Lambert and Stamp Blu-ray Review
Everyone wants to be a director. Studio assistants Christopher “Kit” Lambert and Christopher Stamp spent much of the early 1960s toiling behind the scenes at Britain’s Shepperton Studios. Feeling they would never get the chance to direct they did the next best thing. They will go out and find a local band and feature them in their own movie. Well the movie never took off, but the band, with Lambert and Stamp’s promotion, sure did. Ladies and gentlemen, please welcome…The Who.
Told through modern day interviews and vintage film footage, LAMBERT and STAMP gives an inside look into the British youth culture of the 1960s. Where the “good” kids had the Beatles while the “bad” kids preferred the Stones, when first discovered, the Who had yet to have a hit. In fact, they had recently changed the group name to the High Numbers when Lambert and Stamp came upon them. Each had come from a different side of the tracks and their combined efforts soon made The Who an up and coming band on the local music scene.
The film follows the partnership from the very beginning, with memories shared by Pete Townsend and Roger Daltrey, the two remaining living members of the band (drummer Keith Moon died in 1978, bassist John Entwistle died in 2002) and Christopher Stamp, among others. Kit Lambert passed away in 1981, and a lot of times it seems that a lot of the things that may not have gone as well as planned are dumped on Lambert just because he’s not here to contradict them. The interviews are honest, as are the behind-the-scenes film presented, showing the band as they were and not as they were promoted. When they are compared favorably in America to the Animals, Townsend can only exclaim, “If they like Eric Burdon, were f***ed!”
Fans of The Who will enjoy the archival footage of the band playing local shows as well as the in-depth conversations with Townsend and Daltrey. It was Lambert who convinced Townsend, the group’s main songwriter, to rise above the pop scene and challenge himself. The result was the classic rock-opera, “Tommy,” which Lambert and Stamp booked into every major opera house around the world. One can only imagine the reactions of the blue-bloods when they sit in their seats and take in a story of a deaf, dumb and blind kid that excels in pinball! Other highlights include very early footage of Jimi Hendrix in London and the fact that Jimmy Page tried to lure Moon and Entwistle away from the band to become a part of Led Zeppelin!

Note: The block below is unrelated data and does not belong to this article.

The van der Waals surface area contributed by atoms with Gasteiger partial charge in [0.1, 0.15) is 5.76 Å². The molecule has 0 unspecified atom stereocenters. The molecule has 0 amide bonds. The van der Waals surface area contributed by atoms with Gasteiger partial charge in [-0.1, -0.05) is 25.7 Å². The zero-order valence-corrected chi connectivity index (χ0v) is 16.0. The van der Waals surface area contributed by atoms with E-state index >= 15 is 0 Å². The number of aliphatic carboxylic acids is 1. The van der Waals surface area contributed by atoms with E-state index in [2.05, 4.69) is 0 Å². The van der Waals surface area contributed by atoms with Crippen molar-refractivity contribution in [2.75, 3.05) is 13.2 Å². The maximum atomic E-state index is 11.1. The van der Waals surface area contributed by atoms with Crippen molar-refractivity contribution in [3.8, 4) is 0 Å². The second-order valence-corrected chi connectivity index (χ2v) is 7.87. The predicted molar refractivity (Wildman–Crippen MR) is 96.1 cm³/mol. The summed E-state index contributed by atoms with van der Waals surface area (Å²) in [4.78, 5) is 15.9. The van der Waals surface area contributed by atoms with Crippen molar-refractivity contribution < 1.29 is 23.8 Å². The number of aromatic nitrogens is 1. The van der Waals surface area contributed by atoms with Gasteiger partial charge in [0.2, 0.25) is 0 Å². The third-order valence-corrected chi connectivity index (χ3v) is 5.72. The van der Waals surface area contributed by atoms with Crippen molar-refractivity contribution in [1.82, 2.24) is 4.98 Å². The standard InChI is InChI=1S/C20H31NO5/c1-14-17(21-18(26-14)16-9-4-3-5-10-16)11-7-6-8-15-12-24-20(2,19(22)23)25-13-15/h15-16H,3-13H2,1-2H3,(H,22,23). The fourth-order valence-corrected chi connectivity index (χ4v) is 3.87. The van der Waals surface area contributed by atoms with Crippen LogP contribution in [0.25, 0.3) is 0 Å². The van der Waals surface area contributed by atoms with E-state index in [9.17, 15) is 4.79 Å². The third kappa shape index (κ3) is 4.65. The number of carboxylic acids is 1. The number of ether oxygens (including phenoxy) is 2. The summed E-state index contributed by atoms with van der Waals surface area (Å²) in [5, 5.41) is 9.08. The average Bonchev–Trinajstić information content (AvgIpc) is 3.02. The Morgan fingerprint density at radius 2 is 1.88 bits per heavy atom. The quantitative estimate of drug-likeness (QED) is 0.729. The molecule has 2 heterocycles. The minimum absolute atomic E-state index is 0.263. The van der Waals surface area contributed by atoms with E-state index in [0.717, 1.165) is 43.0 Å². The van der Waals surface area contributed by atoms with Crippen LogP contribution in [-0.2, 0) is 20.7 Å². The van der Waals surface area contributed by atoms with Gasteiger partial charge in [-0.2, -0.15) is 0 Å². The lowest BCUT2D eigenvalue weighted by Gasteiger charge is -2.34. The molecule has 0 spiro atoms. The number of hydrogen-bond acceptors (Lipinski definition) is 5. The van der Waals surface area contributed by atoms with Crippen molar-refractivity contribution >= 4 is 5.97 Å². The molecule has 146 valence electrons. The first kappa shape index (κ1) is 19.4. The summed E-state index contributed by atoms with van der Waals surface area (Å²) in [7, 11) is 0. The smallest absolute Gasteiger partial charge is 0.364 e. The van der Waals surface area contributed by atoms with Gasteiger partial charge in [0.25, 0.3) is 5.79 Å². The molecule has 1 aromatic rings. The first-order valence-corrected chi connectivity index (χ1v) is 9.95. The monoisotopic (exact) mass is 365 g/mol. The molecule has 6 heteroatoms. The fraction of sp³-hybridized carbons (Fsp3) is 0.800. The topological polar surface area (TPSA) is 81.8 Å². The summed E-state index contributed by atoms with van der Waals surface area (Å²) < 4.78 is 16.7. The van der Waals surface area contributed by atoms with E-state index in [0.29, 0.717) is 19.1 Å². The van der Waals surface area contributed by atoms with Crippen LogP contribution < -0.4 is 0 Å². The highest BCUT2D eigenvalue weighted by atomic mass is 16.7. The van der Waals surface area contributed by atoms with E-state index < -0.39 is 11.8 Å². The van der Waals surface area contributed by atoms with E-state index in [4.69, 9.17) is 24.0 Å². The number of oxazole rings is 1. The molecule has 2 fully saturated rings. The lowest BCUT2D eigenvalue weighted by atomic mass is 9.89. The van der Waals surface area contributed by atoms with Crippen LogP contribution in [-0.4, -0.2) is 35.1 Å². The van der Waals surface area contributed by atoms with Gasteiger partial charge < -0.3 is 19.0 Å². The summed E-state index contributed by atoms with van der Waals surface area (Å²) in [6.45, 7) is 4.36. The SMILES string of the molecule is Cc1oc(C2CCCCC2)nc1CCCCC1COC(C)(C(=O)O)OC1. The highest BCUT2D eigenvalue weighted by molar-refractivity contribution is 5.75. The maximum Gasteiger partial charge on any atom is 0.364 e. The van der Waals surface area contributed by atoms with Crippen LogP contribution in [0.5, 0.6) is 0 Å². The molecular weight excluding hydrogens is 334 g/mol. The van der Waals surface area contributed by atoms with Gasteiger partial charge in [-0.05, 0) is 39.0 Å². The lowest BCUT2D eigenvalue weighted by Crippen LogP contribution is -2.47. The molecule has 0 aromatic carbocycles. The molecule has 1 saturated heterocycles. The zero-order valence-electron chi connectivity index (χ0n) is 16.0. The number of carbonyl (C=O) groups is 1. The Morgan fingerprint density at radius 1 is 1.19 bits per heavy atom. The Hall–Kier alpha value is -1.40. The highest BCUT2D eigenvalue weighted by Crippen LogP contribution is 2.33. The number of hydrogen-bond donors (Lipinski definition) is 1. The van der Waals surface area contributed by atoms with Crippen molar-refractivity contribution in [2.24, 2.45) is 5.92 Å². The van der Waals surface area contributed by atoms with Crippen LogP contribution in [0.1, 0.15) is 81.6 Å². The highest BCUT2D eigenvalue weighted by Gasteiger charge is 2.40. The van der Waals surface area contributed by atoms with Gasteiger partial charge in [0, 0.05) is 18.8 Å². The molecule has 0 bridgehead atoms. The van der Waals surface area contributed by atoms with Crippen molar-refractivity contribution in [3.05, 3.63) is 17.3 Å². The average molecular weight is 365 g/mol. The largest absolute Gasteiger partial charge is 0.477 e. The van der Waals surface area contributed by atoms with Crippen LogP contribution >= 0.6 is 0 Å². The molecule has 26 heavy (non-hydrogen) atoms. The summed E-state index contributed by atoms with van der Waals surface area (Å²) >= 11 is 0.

If you’re a fan of the 1960s, either the music or the generation, then you will thoroughly enjoy this film. If not, watch it to see how the promotional machines used to work their magic, turning unknowns, albeit talented unknowns, into stars. They may have never made that film they so badly wanted to, but Kit Lambert and Christopher Stamp certainly left their mark on pop culture history.
Video: Presented in a 1.78:1 aspect ratio, the film is rather muted color-wise. Even the modern day interviews are badly lit.
Audio: The soundtrack is delivered in DTS-HD 5.1 and is delivered clearly, though it won’t hurt to turn up the volume when Pete Townsend is speaking.
Commentary with James D. Cooper: The film’s director spends some time talking about the film and the band, but appears to enjoy watching the film more than talking about it.
Q & A with Henry Rollins and James D. Cooper (39:18): Following a screening, singer Henry Rollins peppers Cooper with questions about the film and its subjects. Though it appears he’d rather be anywhere but there, Cooper answers everything honestly.
“The Who” in Finland (9:02): The band arrives at a local airport and signs autographs for fans.
“The Who” Promotional Film 1967 (2:43): A silent bit following the boys as they drive along the countryside. Almost seems to be a rip-off of something Richard Lester would do, with the sped-up footage and shots of the boys chasing their Bentley down the road on foot.
“Where the Action Is” Archival Footage (5:48): A quick interview with the band from the popular American television show of the mid-60s. The clip is almost 50 years old, which may explain the poor sound quality.
Call Me Lightning (2:03): A silent promo film featuring the band riding bikes and blowing up things.